For today's exclusive feature
, Gamasutra Podcast host Tom Kim interviews the ever-alluring IGDA executive director Jason Della Rocca about quality of life, legislation, censorship and more, in this transcript of our original Gamasutra Podcast
In this excerpt, Della Rocca addresses the problem of loss of human capital, with a recent IGDA survey finding that less than four percent of developers surveyed said that their coworkers averaged ten or more years of experience:
"I mean this is a whole conversation unto itself. We bring in these super passionate people, and if we're lucky we get two projects out of them and then they're gone. Physically they're burned out, the rewards were not what they were expecting or don't match the amount of effort that goes in. Things change, projects get canceled and they just check out. And that's just horrible and speaks to the much larger issue of the medium of games. That if everyone working on games only gets to work on them for five or six years and then leaves, how are we supposed to evolve the art form? How are we supposed to advance the craft? All the new people coming in, they kind of make all the same mistakes and do all the same things.
Everyone complains about innovation and lack of originality and so on, this is one of the contributing factors. I know there's business issues and market issues and all that kind of stuff. This is one of them, imagine if you were in the industry for 30 years. I would sure hope that what you are working on from year one versus year thirty has evolved dramatically, just sort of as a necessity to keep yourself entertained and challenged. Whereas if you bail after five years, where's the chance to evolve there if you're only on one or two projects? That's a part of it. Never mind the business issues with what you might call friction costs of losing staff.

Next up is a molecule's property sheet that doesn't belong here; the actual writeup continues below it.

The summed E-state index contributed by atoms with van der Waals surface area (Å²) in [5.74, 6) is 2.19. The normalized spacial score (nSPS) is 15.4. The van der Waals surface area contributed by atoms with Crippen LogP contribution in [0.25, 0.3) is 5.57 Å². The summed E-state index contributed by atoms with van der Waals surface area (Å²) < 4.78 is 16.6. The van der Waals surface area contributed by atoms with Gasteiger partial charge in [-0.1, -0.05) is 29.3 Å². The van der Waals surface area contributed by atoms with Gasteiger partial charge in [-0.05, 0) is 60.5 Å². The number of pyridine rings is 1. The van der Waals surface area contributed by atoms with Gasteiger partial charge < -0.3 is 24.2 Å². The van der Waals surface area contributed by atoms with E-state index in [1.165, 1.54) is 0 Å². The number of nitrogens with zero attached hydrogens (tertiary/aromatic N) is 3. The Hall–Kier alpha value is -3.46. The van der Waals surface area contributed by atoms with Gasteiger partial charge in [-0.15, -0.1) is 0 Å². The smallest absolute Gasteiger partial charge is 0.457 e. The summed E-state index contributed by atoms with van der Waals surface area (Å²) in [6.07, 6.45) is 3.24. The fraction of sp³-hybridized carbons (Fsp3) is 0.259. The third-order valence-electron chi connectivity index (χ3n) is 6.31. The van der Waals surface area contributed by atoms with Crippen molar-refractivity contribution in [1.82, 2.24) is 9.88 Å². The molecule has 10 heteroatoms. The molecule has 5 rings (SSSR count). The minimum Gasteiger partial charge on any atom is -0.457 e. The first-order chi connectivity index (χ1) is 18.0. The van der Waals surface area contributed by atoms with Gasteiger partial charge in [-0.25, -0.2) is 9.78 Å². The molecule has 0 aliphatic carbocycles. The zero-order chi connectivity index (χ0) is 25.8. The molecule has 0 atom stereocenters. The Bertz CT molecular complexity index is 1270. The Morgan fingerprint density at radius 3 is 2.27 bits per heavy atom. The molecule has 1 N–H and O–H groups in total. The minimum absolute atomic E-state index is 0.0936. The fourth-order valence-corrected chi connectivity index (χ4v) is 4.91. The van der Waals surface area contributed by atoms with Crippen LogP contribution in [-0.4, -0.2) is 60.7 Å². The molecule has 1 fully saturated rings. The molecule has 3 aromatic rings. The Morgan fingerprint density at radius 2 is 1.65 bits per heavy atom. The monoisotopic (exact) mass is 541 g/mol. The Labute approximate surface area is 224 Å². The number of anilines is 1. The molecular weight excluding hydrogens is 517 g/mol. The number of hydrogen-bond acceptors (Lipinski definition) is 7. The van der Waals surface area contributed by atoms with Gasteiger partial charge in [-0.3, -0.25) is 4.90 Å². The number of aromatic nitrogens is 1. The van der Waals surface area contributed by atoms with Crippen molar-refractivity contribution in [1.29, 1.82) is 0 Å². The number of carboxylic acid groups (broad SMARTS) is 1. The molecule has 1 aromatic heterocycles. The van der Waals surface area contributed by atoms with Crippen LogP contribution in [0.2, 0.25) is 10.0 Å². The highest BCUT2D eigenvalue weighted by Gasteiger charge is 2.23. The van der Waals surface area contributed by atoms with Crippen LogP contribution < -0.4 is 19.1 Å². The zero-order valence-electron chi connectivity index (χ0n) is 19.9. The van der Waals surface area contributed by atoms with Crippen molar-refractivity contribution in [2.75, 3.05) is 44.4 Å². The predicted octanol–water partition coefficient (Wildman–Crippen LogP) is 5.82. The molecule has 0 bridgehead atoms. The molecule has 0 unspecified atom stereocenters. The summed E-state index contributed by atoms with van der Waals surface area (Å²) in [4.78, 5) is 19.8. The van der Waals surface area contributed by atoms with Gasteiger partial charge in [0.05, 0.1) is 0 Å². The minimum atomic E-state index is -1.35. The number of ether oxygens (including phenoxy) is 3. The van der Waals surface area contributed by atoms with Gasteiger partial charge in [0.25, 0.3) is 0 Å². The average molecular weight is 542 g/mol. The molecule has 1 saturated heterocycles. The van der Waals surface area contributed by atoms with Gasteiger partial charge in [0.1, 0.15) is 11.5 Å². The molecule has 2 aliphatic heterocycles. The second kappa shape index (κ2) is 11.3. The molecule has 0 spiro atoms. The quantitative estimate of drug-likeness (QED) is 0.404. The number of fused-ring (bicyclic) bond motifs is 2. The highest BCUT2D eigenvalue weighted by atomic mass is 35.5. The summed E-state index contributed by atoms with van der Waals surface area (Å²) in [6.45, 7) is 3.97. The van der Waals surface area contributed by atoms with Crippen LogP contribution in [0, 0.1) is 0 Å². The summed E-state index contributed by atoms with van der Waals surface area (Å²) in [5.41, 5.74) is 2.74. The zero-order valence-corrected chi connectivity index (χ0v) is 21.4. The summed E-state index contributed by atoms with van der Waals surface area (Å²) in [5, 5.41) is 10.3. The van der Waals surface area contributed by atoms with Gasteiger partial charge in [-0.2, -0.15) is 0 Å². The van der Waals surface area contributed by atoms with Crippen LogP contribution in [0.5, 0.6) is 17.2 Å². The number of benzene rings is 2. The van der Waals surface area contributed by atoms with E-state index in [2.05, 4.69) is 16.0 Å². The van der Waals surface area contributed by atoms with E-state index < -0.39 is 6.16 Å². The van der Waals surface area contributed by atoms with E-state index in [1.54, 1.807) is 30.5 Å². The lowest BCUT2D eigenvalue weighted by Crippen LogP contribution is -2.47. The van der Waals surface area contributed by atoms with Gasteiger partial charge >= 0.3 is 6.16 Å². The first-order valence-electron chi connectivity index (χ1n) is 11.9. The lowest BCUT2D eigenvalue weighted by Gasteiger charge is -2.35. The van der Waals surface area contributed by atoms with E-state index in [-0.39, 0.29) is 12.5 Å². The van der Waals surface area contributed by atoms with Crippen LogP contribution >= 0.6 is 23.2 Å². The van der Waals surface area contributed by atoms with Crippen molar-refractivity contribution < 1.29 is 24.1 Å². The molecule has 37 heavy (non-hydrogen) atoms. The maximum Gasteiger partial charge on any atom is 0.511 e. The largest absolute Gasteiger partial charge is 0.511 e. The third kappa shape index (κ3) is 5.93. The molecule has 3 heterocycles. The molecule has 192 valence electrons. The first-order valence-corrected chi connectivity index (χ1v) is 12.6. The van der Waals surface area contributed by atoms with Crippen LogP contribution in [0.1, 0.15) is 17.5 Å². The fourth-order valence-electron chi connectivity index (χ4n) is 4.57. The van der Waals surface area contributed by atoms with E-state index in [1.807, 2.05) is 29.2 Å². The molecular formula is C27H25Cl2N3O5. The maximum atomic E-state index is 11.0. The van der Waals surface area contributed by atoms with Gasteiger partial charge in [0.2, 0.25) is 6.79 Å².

So you lose staff, lost production time, you have to spend time to find someone new, cost of interviews, cost of bringing those people in, ramp up time and training on the internal tool sets. You're looking at friction costs at $50,000 to $100,000 per head. If you consider then, in some cases after a project, you lose like half your team and then you have to re-ramp up for the next project, that's a lot of wasted resources. If we were just a bit more sane during the initial process, we would be able to keep our staff and move them on smoothly to another project. "
You can now read the full Gamasutra feature on the subject
, Della Rocca expounding on free speech issues, Super Columbine Massacre
, the Game Developers Choice Awards, and more (no registration required, please feel free to link to this column from external websites).